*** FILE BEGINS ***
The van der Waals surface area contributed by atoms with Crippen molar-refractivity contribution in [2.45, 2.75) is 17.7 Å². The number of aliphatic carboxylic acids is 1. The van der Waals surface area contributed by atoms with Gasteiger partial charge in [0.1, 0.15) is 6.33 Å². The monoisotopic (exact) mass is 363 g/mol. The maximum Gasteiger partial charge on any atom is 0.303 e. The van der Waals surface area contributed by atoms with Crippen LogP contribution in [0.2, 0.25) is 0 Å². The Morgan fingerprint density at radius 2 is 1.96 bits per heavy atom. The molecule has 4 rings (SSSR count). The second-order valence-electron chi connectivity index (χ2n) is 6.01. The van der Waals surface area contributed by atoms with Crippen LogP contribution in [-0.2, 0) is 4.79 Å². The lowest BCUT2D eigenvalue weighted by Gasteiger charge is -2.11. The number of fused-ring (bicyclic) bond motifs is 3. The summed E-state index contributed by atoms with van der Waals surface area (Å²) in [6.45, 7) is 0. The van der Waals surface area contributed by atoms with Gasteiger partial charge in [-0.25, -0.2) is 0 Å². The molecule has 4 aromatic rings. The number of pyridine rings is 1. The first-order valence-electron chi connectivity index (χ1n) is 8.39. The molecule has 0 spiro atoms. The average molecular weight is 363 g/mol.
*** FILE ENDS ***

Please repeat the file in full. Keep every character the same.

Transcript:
The van der Waals surface area contributed by atoms with Crippen molar-refractivity contribution in [2.45, 2.75) is 17.7 Å². The number of aliphatic carboxylic acids is 1. The van der Waals surface area contributed by atoms with Gasteiger partial charge in [0.1, 0.15) is 6.33 Å². The monoisotopic (exact) mass is 363 g/mol. The maximum Gasteiger partial charge on any atom is 0.303 e. The van der Waals surface area contributed by atoms with Crippen LogP contribution in [0.2, 0.25) is 0 Å². The Morgan fingerprint density at radius 2 is 1.96 bits per heavy atom. The molecule has 4 rings (SSSR count). The second-order valence-electron chi connectivity index (χ2n) is 6.01. The van der Waals surface area contributed by atoms with Crippen LogP contribution in [-0.2, 0) is 4.79 Å². The lowest BCUT2D eigenvalue weighted by Gasteiger charge is -2.11. The number of fused-ring (bicyclic) bond motifs is 3. The summed E-state index contributed by atoms with van der Waals surface area (Å²) in [6.45, 7) is 0. The van der Waals surface area contributed by atoms with Gasteiger partial charge in [-0.25, -0.2) is 0 Å². The molecule has 4 aromatic rings. The number of pyridine rings is 1. The first-order valence-electron chi connectivity index (χ1n) is 8.39. The molecule has 0 spiro atoms. The average molecular weight is 363 g/mol.